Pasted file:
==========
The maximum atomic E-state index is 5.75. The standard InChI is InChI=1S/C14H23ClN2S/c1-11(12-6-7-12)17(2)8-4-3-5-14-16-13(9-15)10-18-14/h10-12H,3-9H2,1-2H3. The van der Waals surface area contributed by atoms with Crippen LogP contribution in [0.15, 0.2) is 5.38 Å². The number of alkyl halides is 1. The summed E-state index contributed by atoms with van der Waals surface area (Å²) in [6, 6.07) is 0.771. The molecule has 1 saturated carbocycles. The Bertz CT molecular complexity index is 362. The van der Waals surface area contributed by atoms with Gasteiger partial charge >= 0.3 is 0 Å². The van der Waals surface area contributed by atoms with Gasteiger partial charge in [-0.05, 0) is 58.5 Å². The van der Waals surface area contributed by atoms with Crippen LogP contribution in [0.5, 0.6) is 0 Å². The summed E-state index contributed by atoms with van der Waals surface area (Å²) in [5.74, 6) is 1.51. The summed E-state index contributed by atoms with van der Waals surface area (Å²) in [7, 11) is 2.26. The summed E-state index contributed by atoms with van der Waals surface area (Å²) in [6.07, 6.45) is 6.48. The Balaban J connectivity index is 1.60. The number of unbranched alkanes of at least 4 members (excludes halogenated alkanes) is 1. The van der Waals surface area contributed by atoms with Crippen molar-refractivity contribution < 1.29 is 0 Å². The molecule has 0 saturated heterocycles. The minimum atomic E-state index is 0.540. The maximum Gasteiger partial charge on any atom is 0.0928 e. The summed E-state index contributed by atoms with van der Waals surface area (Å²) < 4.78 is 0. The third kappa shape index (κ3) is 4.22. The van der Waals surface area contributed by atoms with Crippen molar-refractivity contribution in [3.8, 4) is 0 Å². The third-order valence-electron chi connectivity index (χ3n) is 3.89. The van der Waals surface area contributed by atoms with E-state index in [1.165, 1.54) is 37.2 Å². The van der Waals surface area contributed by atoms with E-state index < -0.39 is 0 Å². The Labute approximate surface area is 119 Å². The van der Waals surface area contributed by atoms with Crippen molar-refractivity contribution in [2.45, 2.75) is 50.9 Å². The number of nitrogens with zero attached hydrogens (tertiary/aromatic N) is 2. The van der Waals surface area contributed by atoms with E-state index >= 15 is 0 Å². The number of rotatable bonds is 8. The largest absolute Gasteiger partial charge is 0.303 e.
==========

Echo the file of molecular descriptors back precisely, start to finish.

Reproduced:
The maximum atomic E-state index is 5.75. The standard InChI is InChI=1S/C14H23ClN2S/c1-11(12-6-7-12)17(2)8-4-3-5-14-16-13(9-15)10-18-14/h10-12H,3-9H2,1-2H3. The van der Waals surface area contributed by atoms with Crippen LogP contribution in [0.15, 0.2) is 5.38 Å². The number of alkyl halides is 1. The summed E-state index contributed by atoms with van der Waals surface area (Å²) in [6, 6.07) is 0.771. The molecule has 1 saturated carbocycles. The Bertz CT molecular complexity index is 362. The van der Waals surface area contributed by atoms with Gasteiger partial charge >= 0.3 is 0 Å². The van der Waals surface area contributed by atoms with Gasteiger partial charge in [-0.05, 0) is 58.5 Å². The van der Waals surface area contributed by atoms with Crippen LogP contribution in [0.5, 0.6) is 0 Å². The summed E-state index contributed by atoms with van der Waals surface area (Å²) in [5.74, 6) is 1.51. The summed E-state index contributed by atoms with van der Waals surface area (Å²) in [7, 11) is 2.26. The summed E-state index contributed by atoms with van der Waals surface area (Å²) in [6.07, 6.45) is 6.48. The Balaban J connectivity index is 1.60. The number of unbranched alkanes of at least 4 members (excludes halogenated alkanes) is 1. The van der Waals surface area contributed by atoms with Crippen molar-refractivity contribution < 1.29 is 0 Å². The molecule has 0 saturated heterocycles. The minimum atomic E-state index is 0.540. The maximum Gasteiger partial charge on any atom is 0.0928 e. The summed E-state index contributed by atoms with van der Waals surface area (Å²) < 4.78 is 0. The third kappa shape index (κ3) is 4.22. The van der Waals surface area contributed by atoms with Crippen molar-refractivity contribution in [3.8, 4) is 0 Å². The third-order valence-electron chi connectivity index (χ3n) is 3.89. The van der Waals surface area contributed by atoms with E-state index in [1.165, 1.54) is 37.2 Å². The van der Waals surface area contributed by atoms with E-state index < -0.39 is 0 Å². The Labute approximate surface area is 119 Å². The van der Waals surface area contributed by atoms with Crippen molar-refractivity contribution in [2.45, 2.75) is 50.9 Å². The number of nitrogens with zero attached hydrogens (tertiary/aromatic N) is 2. The van der Waals surface area contributed by atoms with E-state index >= 15 is 0 Å². The number of rotatable bonds is 8. The largest absolute Gasteiger partial charge is 0.303 e.